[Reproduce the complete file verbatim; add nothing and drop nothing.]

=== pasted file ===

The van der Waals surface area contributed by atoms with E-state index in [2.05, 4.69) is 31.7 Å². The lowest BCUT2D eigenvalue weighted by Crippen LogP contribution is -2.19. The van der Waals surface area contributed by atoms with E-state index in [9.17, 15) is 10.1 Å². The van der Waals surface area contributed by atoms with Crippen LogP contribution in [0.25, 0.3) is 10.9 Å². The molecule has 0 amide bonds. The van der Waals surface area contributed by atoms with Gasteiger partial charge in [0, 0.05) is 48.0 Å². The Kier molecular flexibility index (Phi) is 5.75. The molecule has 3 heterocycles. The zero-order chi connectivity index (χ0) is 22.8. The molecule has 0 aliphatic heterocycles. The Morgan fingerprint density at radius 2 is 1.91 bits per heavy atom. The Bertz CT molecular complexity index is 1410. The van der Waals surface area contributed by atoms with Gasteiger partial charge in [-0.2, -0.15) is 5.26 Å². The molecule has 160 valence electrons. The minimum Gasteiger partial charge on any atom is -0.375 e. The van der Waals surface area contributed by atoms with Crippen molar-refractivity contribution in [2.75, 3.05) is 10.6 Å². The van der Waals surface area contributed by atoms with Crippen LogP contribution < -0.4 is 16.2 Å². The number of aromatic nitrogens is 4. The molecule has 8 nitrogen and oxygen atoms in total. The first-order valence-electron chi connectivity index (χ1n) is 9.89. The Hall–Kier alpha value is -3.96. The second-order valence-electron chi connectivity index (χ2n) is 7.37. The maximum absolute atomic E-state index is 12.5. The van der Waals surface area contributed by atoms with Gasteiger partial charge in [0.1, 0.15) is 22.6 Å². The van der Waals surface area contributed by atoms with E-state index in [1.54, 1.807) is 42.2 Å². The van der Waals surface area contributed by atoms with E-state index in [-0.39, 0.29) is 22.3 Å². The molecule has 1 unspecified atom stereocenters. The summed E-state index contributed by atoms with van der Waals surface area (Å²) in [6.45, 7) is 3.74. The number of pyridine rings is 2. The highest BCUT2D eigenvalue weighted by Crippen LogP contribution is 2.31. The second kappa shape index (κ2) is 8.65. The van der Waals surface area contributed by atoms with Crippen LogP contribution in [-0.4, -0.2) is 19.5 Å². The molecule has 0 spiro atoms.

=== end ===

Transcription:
The van der Waals surface area contributed by atoms with E-state index in [2.05, 4.69) is 31.7 Å². The lowest BCUT2D eigenvalue weighted by Crippen LogP contribution is -2.19. The van der Waals surface area contributed by atoms with E-state index in [9.17, 15) is 10.1 Å². The van der Waals surface area contributed by atoms with Crippen LogP contribution in [0.25, 0.3) is 10.9 Å². The molecule has 0 amide bonds. The van der Waals surface area contributed by atoms with Gasteiger partial charge in [0, 0.05) is 48.0 Å². The Kier molecular flexibility index (Phi) is 5.75. The molecule has 3 heterocycles. The zero-order chi connectivity index (χ0) is 22.8. The molecule has 0 aliphatic heterocycles. The Morgan fingerprint density at radius 2 is 1.91 bits per heavy atom. The Bertz CT molecular complexity index is 1410. The van der Waals surface area contributed by atoms with Gasteiger partial charge in [-0.2, -0.15) is 5.26 Å². The molecule has 160 valence electrons. The minimum Gasteiger partial charge on any atom is -0.375 e. The van der Waals surface area contributed by atoms with Crippen molar-refractivity contribution in [2.75, 3.05) is 10.6 Å². The van der Waals surface area contributed by atoms with Crippen LogP contribution < -0.4 is 16.2 Å². The number of aromatic nitrogens is 4. The molecule has 8 nitrogen and oxygen atoms in total. The first-order valence-electron chi connectivity index (χ1n) is 9.89. The Hall–Kier alpha value is -3.96. The second-order valence-electron chi connectivity index (χ2n) is 7.37. The maximum absolute atomic E-state index is 12.5. The van der Waals surface area contributed by atoms with Gasteiger partial charge in [0.1, 0.15) is 22.6 Å². The van der Waals surface area contributed by atoms with E-state index in [1.54, 1.807) is 42.2 Å². The van der Waals surface area contributed by atoms with E-state index in [-0.39, 0.29) is 22.3 Å². The molecule has 1 unspecified atom stereocenters. The summed E-state index contributed by atoms with van der Waals surface area (Å²) in [6.45, 7) is 3.74. The number of pyridine rings is 2. The highest BCUT2D eigenvalue weighted by Crippen LogP contribution is 2.31. The second kappa shape index (κ2) is 8.65. The van der Waals surface area contributed by atoms with Crippen LogP contribution in [-0.4, -0.2) is 19.5 Å². The molecule has 0 spiro atoms.